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Travel Stuff Learned From TBEX Bloggers ...

 

EATING ON THE STREET IN VANCOUVER ...

Type 6This incredible local food truck called Fresh Local Wild (@freshlocalwild ) was a nice find only a few blocks from the Vancouver Convention Center. While their menu was limited, they offered a couple of sandwich varieties or Chicken Fried Oysters for around $8. If you're wondering what Chicken Fried Oysters are, don't wonder, just order - they were to die for. They apparently use a similar deep frying process to deep fried chicken but use whole oysters, all of which are a decent size. They dress it with a little aioli and "special sauce," which makes every bite memorable for hours beyond the last one. The truck is located on Hastings and Burrard every Monday to Friday.

Submitted by: Renee Blodgett Twitter: @weblogtheworld Website: www.weblogtheworld.com

EDITOR'S NOTE: Another tip about street food trucks in Vancouver came in from Claudia Laroy of www.thetravellingmom.ca who wrote: Vancouver has a thriving and delicious street food scene that offers very good and cheap eats ($10 range) in the heart of the city. The cuisine choices reflect the great ethnic variety of Vancouver; Korean/Mexican fusion, French, Greek, Italian, and Japanese. Some of the finest are Re-UP BBQ, Coma Food Truck (Korean), Fresh Local Wild (west coast fish & chicken), Feastro the Rolling Bistro (seafood tacos), La Brasserie (chicken sandwich), and of course we can't forget the beloved Japadog. There's even a free Street Food Vancouver App (for your Smartphone - highly useful to locate food trucks near you, as they change locations daily.

BEING YOUR BEST ON THE ROAD ...

Type 7A smile goes further than a frown. Whenever things get tough and you get frustrated on the road, I have always found that staying positive, and keeping a smile on your face, will help you get better deals, make new friends, and have more fun!

Submitted by: Angela Schonberg Twitter: @angelaschonberg Website: https://www.facebook.com/angelajoyschonberg

 

TRAVELLING WITH KIDDIES ...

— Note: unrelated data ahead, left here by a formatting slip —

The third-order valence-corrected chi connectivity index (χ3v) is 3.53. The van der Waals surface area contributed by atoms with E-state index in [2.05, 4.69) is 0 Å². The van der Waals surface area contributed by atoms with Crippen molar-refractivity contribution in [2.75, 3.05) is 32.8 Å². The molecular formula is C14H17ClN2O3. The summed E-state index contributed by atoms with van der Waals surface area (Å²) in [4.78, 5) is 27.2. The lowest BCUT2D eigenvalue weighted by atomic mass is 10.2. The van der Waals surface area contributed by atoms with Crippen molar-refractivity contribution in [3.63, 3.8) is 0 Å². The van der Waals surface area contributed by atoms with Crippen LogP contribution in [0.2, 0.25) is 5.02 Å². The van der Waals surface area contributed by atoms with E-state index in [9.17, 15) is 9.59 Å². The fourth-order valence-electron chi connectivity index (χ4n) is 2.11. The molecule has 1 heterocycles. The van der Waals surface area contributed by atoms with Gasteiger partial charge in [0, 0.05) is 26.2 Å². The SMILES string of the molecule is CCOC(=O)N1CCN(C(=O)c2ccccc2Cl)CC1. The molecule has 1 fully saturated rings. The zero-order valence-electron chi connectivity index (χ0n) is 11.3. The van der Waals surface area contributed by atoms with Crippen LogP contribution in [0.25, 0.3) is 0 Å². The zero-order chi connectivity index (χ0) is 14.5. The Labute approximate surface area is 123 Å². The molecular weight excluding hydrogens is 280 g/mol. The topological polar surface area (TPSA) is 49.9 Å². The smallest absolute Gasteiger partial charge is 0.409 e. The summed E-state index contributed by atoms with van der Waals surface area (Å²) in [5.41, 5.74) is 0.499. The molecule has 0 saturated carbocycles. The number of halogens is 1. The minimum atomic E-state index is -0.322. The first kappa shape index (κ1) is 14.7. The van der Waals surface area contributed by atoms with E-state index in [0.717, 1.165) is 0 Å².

Type 8A mom's idea of fun and your child's will differ on the road. My tip about this? Do an activity that your child wants with no judgement BUT ask for the same from your child in return. You both might learn something and you are teaching your child the art of compromise.

Submitted by: Lara Kroeker Twitter: @travelHTR

BEST CHEESECAKE IN THE USA ...

Type 9The best restaurants are sometimes in the least likely places. The best cheesecake I've had in the United States --- imagine a dreamy fluffy cream cheese and sour cream mixture topping a buttery graham cracker crust --- is at the French Pantry, a tiny restaurant surrounded by industrial buildings in Jacksonville, Florida. The line starts at 11:00 a.m. for the French Pantry's decadent bruschettas, crisp salads, and amazing desserts, and they close promptly at 2:30 p.m. every Monday through Friday. This restaurant thrives on its loyal fanbase to spread word of its brilliant food, rather than using fancy advertising or websites.

Submitted by: Akila Twitter: @theroadforks Website: www.theroadforks.com

 

THE NEILSON IN BERNESE, OBERLAND, SWITZERLAND ...

Type 10One of the lesser-known attractions for those visiting the Swiss Alps is the Niesen. The mountain is unique in its pyramid-like shape, for which a funicular (the Niesenbahn) was constructed in 1910 to assist climbers and tourists to ascend its steep slope. The view is magnificent - you can gaze over the Lake of Thun towards Interlaken & the Alps, including the Eiger, Monch, and Jungfrau. Switzerland is not a budget destination, but this attraction is particularly worthwhile and spectacular on a blue-sky summer day. A roundtrip ticket will set you back about 25 or 50 CHF (depending on age discounts), or you can choose to hike down on the descent. www.niesen.ch

Submitted by: Claudia Laroy Twitter: @travelling_mom Website: www.thetravellingmom.ca

 

Type 11THE SALTY TONGUE CAFE IN VANCOUVER, CANADA ...

By the time my husband and I stumbled upon this unassuming cafe in the Gaslamp district, we were starving to the point of crankiness. Desperate to silence our growling stomachs, but unwilling to settle for mediocre food, we hesitantly walked in. The obliging staff patiently offered suggestions as we questioned them about the entire menu. The cuisine was delicious but affordable: elegant salads, meat pies, and sandwiches, all locally-sourced. We topped it off with a sugar pie (a cousin to the Canadian butter tart) and left, hand-in-hand, stomachs blissfully full, our crankiness a distant memory. Website: http://irishheather.com/salty-tongue.html

Submitted by: Geraldine DeRuiter Twitter: @everywhereist Website: www.everywhereist.com

 

Bonus dress tip ...

Bonus Tip Pre-trip research is extremely easy with Journeywoman's What Should I Wear, Where section. The best way for a thief to pick you out of a crowd is not the color of your skin or the shape of your eyes. It is what you are wearing. If you are dressed the way local women are dressed a pickpocket will not necessarily choose you first. He isn't sure if you are actually someone who lives in the area and up to his tricks or an unsuspecting visitor. More often he'll target a woman who doesn't seem to fit in. She'll more likely stand out in a crowd.

Evelyn Hannon Twitter: @journeywoman

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